This is the second instalment in a two-part series about migrant farm worker experiences in the Niagara region. Read the first instalment here.
For the past nine years, hundreds of migrant farmworkers have been coming together in southern Ontario for a Migrant Worker Summer Festival. The festival provides food, music and entertainment, but it is also an information fair that provides migrant workers access to health services, legal counsel, and health and safety training, as well as important information on labour rights and English as a Second Language (ESL) courses.
These festivals are organized by the Niagara Migrant Worker Interest Group (NMWIG), whose objective is to coordinate the efforts of individuals and organizations in Niagara who provide services and support to seasonal migrant workers. This year, about 300 migrant farm workers and community members attended the event on June 5. I spoke with Sonia Aviles and Stephanie Mayell, two of the festival volunteers.
Aviles is a former NMWIG volunteer and works with the Agricultural Workers Alliance (AWA) of the United Food and Commercial Workers Canada (UFCW). According to her, two logistical barriers that continue to limit accessing health services are lack of transportation to the clinic or hospital and, for non-English speakers, not having interpreters available to translate. The workers she has spoken to say that, at the very least, these two issues must be addressed.
Aviles says that "workers feel frustrated because they cannot communicate what they really feel with the doctor." Often times they don't go to the doctors because they know that their isn't a solution for them. Even though they may have health coverage in Canada, their needs are dismissed because of the language barrier for non-English speakers.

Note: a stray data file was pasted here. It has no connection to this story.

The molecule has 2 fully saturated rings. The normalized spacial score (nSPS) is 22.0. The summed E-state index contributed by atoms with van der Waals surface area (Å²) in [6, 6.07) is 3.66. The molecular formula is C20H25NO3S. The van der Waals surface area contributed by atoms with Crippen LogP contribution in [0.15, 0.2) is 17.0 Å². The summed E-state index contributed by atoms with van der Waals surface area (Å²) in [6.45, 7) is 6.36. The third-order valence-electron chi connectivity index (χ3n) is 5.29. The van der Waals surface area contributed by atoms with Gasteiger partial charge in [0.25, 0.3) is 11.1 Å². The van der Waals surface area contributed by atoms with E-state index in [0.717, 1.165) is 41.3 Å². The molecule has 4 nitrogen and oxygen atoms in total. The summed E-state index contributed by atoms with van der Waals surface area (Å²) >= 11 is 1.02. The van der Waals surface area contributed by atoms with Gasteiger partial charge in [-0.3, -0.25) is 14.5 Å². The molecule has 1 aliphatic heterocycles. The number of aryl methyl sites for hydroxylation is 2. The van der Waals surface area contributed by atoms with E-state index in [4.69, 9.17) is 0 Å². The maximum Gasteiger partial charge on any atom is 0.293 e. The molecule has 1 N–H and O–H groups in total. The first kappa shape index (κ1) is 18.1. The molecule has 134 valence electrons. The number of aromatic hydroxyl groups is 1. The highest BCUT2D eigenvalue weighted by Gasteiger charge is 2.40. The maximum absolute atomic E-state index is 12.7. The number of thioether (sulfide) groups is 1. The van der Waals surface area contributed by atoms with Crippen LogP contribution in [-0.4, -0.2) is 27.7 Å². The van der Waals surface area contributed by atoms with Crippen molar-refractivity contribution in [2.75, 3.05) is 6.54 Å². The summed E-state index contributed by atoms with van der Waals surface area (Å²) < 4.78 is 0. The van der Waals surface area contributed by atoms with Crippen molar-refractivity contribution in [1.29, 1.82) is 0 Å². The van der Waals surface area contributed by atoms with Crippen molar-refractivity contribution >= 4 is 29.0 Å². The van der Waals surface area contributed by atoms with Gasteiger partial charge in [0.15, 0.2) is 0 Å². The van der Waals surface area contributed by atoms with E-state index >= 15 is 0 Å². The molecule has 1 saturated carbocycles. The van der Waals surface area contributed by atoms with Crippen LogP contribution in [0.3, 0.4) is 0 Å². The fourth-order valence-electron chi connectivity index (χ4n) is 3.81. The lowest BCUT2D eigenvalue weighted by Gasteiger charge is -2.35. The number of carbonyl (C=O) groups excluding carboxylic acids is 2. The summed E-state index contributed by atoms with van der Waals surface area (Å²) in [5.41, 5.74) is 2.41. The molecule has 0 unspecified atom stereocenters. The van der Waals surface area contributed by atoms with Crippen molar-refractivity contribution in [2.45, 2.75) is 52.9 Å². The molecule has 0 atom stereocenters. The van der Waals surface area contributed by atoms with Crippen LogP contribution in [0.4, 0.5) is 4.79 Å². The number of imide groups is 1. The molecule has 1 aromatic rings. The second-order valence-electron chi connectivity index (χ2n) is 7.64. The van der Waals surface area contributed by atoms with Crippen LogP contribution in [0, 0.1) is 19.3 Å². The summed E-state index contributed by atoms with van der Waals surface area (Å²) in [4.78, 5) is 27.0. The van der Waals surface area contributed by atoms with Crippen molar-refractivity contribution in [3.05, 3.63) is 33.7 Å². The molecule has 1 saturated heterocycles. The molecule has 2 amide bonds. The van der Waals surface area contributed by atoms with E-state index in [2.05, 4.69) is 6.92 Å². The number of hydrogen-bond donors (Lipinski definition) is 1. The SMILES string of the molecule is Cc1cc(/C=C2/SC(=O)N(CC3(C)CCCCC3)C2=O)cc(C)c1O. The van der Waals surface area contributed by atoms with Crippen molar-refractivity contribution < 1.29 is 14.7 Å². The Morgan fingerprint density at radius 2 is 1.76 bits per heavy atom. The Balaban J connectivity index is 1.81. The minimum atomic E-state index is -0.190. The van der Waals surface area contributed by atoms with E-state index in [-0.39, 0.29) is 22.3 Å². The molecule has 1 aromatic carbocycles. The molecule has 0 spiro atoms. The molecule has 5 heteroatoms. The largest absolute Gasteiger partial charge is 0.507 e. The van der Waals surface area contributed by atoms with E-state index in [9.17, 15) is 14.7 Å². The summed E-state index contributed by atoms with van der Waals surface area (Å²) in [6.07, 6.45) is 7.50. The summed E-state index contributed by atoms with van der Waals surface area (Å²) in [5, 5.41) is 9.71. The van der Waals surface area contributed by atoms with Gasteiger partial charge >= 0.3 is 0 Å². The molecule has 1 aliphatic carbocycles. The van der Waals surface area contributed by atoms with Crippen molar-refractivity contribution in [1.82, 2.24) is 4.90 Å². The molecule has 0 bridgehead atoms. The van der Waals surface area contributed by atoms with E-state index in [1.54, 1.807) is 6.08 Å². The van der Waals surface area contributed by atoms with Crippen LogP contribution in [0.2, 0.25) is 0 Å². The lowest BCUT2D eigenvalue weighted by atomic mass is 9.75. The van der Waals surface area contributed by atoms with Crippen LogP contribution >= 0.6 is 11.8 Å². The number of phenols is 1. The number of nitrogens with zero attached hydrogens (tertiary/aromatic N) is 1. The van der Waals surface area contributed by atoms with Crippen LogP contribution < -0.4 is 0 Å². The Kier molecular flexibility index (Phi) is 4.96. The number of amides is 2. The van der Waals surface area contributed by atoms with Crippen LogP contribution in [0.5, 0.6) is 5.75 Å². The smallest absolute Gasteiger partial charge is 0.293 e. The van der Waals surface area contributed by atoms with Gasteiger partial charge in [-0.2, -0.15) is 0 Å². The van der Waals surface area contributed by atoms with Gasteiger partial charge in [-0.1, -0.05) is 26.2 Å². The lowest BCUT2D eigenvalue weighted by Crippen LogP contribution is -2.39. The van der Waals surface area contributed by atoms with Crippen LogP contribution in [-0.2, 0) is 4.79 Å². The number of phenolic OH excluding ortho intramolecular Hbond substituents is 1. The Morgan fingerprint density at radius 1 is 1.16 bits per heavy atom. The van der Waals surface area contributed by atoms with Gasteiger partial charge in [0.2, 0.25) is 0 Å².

Many workers are not impressed with the Canadian health-care system. Women often feel ashamed after contracting STDs and avoid going to the doctor because they fear being judged. Workers are often confused or don't understand the healthcare system and what is covered under OHIP and miss out on accessing health services that they are eligible for. They are simply unclear on what is covered.
Aviles also talked about the lack of cultural sensitivity from the nurses and doctors and overall public health-care workers who don't know how to address the unique health concerns of migrant workers. Health-care workers and practitioners tend to be unfamiliar with the differences between a migrant worker and a permanent resident.
Migrant farm workers are at a disadvantage, Aviles says, as "they most often cannot continue a treatment regimen prescribed by doctor because migrant worker timelines are unpredictable." Adhering to a strict medical treatment regimen is almost impossible. For example, there have been times when workers start a treatment and when they are close to their departure date are not able to continue after they leave.
Stephanie Mayell is a PhD student in medical anthropology at the University of Toronto and another one of the festival organizers. Mayell says that one of the main concerns for the Caribbean workers is safety on the farm and being asked to do unsafe work with minimal to no protection. This concern becomes a financial one, too, because they are often asked to purchase their own safety equipment when it should be provided for them. Mayell points out that "the minimal protections around health and safety risk physical health but also have serious mental health problems and outcomes associated with it."
Work schedules also make it impossible to access health care. "Even though there is a migrant worker clinic in Niagara, it runs biweekly and at a time when lots of these workers are not able to take off," Mayell says. There are also bicycle safety concerns. According to Mayell, "It's a risk to bike long distances to access health care if it means that workers will be traveling back home under unsafe conditions. So there are practical and logistical barriers of transportation and not having the proper bike safety equipment. Migrant farm workers are constantly vulnerable to injury and illness."